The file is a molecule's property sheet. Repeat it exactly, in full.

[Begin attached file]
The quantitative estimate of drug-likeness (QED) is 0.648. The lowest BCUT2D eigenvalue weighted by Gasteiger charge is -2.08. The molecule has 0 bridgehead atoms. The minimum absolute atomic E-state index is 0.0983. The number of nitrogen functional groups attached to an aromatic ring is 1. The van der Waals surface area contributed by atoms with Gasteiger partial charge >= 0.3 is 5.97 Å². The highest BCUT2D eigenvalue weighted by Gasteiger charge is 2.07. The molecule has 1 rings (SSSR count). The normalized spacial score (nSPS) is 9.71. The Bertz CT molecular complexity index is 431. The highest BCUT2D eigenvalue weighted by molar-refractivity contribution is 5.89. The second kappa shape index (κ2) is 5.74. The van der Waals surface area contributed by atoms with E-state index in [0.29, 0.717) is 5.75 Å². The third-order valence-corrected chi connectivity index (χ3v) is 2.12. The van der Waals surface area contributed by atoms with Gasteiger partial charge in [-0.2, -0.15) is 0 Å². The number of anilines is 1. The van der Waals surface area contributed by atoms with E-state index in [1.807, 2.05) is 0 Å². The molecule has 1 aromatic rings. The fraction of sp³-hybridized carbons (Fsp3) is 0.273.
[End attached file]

The quantitative estimate of drug-likeness (QED) is 0.648. The lowest BCUT2D eigenvalue weighted by Gasteiger charge is -2.08. The molecule has 0 bridgehead atoms. The minimum absolute atomic E-state index is 0.0983. The number of nitrogen functional groups attached to an aromatic ring is 1. The van der Waals surface area contributed by atoms with Gasteiger partial charge >= 0.3 is 5.97 Å². The highest BCUT2D eigenvalue weighted by Gasteiger charge is 2.07. The molecule has 1 rings (SSSR count). The normalized spacial score (nSPS) is 9.71. The Bertz CT molecular complexity index is 431. The highest BCUT2D eigenvalue weighted by molar-refractivity contribution is 5.89. The second kappa shape index (κ2) is 5.74. The van der Waals surface area contributed by atoms with E-state index in [0.29, 0.717) is 5.75 Å². The third-order valence-corrected chi connectivity index (χ3v) is 2.12. The van der Waals surface area contributed by atoms with Gasteiger partial charge in [-0.2, -0.15) is 0 Å². The number of anilines is 1. The van der Waals surface area contributed by atoms with E-state index in [1.807, 2.05) is 0 Å². The molecule has 1 aromatic rings. The fraction of sp³-hybridized carbons (Fsp3) is 0.273.